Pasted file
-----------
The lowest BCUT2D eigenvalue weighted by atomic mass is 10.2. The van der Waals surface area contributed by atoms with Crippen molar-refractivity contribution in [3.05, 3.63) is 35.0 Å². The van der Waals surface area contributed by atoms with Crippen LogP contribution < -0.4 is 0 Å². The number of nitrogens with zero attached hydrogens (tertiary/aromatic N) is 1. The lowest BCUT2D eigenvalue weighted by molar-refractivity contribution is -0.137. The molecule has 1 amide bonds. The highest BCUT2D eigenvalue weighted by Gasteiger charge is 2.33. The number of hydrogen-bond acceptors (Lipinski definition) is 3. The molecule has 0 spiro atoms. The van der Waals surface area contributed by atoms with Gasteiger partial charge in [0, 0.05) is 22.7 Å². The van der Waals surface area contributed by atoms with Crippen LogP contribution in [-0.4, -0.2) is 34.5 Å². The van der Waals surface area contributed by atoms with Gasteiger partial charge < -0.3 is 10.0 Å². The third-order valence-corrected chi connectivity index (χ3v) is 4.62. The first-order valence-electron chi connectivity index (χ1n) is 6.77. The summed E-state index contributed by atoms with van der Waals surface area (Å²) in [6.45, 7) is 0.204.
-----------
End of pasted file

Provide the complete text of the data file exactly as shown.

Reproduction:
The lowest BCUT2D eigenvalue weighted by atomic mass is 10.2. The van der Waals surface area contributed by atoms with Crippen molar-refractivity contribution in [3.05, 3.63) is 35.0 Å². The van der Waals surface area contributed by atoms with Crippen LogP contribution < -0.4 is 0 Å². The number of nitrogens with zero attached hydrogens (tertiary/aromatic N) is 1. The lowest BCUT2D eigenvalue weighted by molar-refractivity contribution is -0.137. The molecule has 1 amide bonds. The highest BCUT2D eigenvalue weighted by Gasteiger charge is 2.33. The number of hydrogen-bond acceptors (Lipinski definition) is 3. The molecule has 0 spiro atoms. The van der Waals surface area contributed by atoms with Gasteiger partial charge in [0, 0.05) is 22.7 Å². The van der Waals surface area contributed by atoms with Crippen LogP contribution in [-0.4, -0.2) is 34.5 Å². The van der Waals surface area contributed by atoms with Gasteiger partial charge < -0.3 is 10.0 Å². The third-order valence-corrected chi connectivity index (χ3v) is 4.62. The first-order valence-electron chi connectivity index (χ1n) is 6.77. The summed E-state index contributed by atoms with van der Waals surface area (Å²) in [6.45, 7) is 0.204.